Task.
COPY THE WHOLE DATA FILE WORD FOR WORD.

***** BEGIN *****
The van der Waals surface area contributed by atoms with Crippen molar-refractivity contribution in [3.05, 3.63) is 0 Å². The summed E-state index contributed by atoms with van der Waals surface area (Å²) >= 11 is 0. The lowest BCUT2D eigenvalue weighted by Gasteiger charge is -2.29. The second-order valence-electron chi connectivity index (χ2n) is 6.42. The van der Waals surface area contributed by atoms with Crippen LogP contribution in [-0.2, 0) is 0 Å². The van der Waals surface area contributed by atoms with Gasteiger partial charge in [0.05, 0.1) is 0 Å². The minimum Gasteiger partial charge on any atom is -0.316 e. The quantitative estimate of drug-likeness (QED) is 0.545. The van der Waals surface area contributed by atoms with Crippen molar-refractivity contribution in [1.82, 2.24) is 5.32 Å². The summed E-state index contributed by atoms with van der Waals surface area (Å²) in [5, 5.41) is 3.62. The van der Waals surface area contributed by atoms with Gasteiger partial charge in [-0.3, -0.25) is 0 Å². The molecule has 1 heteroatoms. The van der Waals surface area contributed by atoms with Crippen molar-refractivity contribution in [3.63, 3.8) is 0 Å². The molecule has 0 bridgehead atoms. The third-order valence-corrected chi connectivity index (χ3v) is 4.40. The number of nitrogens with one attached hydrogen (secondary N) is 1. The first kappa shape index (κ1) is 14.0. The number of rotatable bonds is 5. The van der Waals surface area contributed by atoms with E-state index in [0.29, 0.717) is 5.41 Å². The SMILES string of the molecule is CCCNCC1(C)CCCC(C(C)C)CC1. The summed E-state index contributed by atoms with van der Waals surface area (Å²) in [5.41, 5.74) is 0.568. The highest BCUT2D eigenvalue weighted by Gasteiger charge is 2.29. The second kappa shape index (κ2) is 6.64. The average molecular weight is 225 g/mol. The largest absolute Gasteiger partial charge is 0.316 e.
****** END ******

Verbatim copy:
The van der Waals surface area contributed by atoms with Crippen molar-refractivity contribution in [3.05, 3.63) is 0 Å². The summed E-state index contributed by atoms with van der Waals surface area (Å²) >= 11 is 0. The lowest BCUT2D eigenvalue weighted by Gasteiger charge is -2.29. The second-order valence-electron chi connectivity index (χ2n) is 6.42. The van der Waals surface area contributed by atoms with Crippen LogP contribution in [-0.2, 0) is 0 Å². The van der Waals surface area contributed by atoms with Gasteiger partial charge in [0.05, 0.1) is 0 Å². The minimum Gasteiger partial charge on any atom is -0.316 e. The quantitative estimate of drug-likeness (QED) is 0.545. The van der Waals surface area contributed by atoms with Crippen molar-refractivity contribution in [1.82, 2.24) is 5.32 Å². The summed E-state index contributed by atoms with van der Waals surface area (Å²) in [5, 5.41) is 3.62. The van der Waals surface area contributed by atoms with Gasteiger partial charge in [-0.3, -0.25) is 0 Å². The molecule has 1 heteroatoms. The van der Waals surface area contributed by atoms with Crippen molar-refractivity contribution in [3.63, 3.8) is 0 Å². The molecule has 0 bridgehead atoms. The third-order valence-corrected chi connectivity index (χ3v) is 4.40. The number of nitrogens with one attached hydrogen (secondary N) is 1. The first kappa shape index (κ1) is 14.0. The number of rotatable bonds is 5. The van der Waals surface area contributed by atoms with E-state index in [0.29, 0.717) is 5.41 Å². The SMILES string of the molecule is CCCNCC1(C)CCCC(C(C)C)CC1. The summed E-state index contributed by atoms with van der Waals surface area (Å²) in [5.41, 5.74) is 0.568. The highest BCUT2D eigenvalue weighted by Gasteiger charge is 2.29. The second kappa shape index (κ2) is 6.64. The average molecular weight is 225 g/mol. The largest absolute Gasteiger partial charge is 0.316 e.